• Word count: 1081
  7. My coursework is to juxtapose two poems from 'Text from Other Cultures'. The two poems that I am going to compare are 'Old Father', written by Hugh Boatswain and 'Islandman' written by Grace Nichols.

    Old Father: How they make a spectacle of themselves At cricket matches. Island Man: Wild seabirds And fisherman pushing out to sea The sun surfacing defiantly In 'Old Father' the quote is saying 'how they use to love watch the cricket matches. In 'Island Man' the quote is saying 'he can relax and listen to the sound of birds, and watch the sunset. Theses two quotes above both men are representing what each man felt, when he was living in his country.

    • Word count: 1256
  8. Innatist and Interactionist theories and their teaching implications

    Based onggory, Lenneberg (1799)UG will do the rest of the acqusition anguage acqusition Chomsky's theory, Lenneberg (1799) stated the Critical Period Hypothesis that LAD, like other biological functions, works only within a critical period. Therefore learners can only acquire language successfully within the critical period. Some linguists argued that Chomsky and Lenneberg's theories are insufficient to explain SLA since most of the second language learners have passed the critical period. They suggested that UG may be present and available to second language learners, but that its exact nature has been altered by the acquisition of other languages.

    • Word count: 1375
  9. Evaluate Ezra Pound's claim that "no single language is capable of expressing all forms and degrees of human comprehension".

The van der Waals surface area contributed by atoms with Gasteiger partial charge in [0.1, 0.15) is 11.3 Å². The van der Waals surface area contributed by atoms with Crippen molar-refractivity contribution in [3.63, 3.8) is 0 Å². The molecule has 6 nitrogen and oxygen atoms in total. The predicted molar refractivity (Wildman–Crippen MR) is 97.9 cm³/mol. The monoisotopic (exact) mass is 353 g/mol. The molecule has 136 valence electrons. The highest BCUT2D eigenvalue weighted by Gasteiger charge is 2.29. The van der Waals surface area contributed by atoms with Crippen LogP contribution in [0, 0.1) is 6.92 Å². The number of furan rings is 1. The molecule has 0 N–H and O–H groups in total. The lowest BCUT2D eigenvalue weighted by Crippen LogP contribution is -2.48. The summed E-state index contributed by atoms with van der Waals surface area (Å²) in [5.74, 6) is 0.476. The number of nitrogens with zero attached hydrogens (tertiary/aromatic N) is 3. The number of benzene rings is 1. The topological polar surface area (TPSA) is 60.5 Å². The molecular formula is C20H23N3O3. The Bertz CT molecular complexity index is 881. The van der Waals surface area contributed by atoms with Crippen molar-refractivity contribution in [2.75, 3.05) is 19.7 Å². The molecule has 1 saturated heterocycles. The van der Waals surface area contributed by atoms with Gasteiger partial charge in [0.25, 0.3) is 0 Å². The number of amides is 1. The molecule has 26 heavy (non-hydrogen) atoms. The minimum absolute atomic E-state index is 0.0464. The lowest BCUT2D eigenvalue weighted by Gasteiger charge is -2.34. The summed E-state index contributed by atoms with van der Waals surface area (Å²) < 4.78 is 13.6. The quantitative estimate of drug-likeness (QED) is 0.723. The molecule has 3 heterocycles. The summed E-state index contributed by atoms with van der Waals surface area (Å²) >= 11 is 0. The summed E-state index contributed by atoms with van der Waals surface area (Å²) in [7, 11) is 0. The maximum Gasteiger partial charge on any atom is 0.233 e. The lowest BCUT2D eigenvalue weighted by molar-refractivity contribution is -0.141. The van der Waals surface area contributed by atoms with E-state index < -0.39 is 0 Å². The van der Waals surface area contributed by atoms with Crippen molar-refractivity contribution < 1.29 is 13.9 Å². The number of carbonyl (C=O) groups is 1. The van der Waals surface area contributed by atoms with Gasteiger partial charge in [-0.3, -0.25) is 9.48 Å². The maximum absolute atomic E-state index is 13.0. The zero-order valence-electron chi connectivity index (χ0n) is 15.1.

Our sensations can be expressed through words. It is through language itself that we are introduced to such notions like love, pain, etc. We know what the word "pain' represents only because other people have felt it and the word "pain' is associated with that feeling. People may not have even fallen in love if they had not heard other people speaking of love. However, the experiences of other people in relation to a certain sensation, such as pain, may not be quite the same as mine.

    • Word count: 1151
  10. Is the truth obscured by language?

    This has given rise to the widespread use of the phrase "dumb blondes" and innumerable "dumb blonde jokes".

    • Word count: 1128
  11. Synopsis of film " The power of one"

    He was afraid and didn't want to leave his mother but he had to go. The boarding school he attended was mainly for Afrikaners and PK was the only English boy there. In the school they tried to teach him that Afrikaners were better than Black and English people and PK didn't understand why. After all his nanny and best friend were black. PK soon got bullied because he was English. The main bully was a boy called Botha. He and his friends would put PK in a corner and urinate on him, he soon got nick named piss kopt and said that it standed for PK.

    • Word count: 1189
  12. Migration: The Italian Population of Bedford.

    This made the Italians feel more at home but it may have disturbed the English a bit. It was as if someone just barged in. More about this will be explained along the course of the essay. The physical process of Bedford has also contributed to the Italian Migration. Italians were bought to Bedford to work in the brick factory. There wouldn't be any brick factories if it weren't for the clay found in the soil (Bedford clay). The largest Italian community in Britain is in Bedford, which is in the county of Bedfordshire in East Anglia (see map).

    • Word count: 1067
  13. I have been given seven different newspaper articles to analyse. All the articles are from the weekend after the Friday's disappointing 2-1 defeat against Brazil.

    Next I moved on to the Leaders comment written by the editor of The Sun. This was all based on English pride. It starts off by saying how fans have changed towards Sven Goran Eriksson from thinking he would get us nowhere to loving him for the success he had with England. It ends on a confident note by saying how we will win Euro 2004. The next article I read was taken from The Star and was written by a reporter named Tony Leonard. This article is about the feelings and emotions of the royal family and Tony Blair.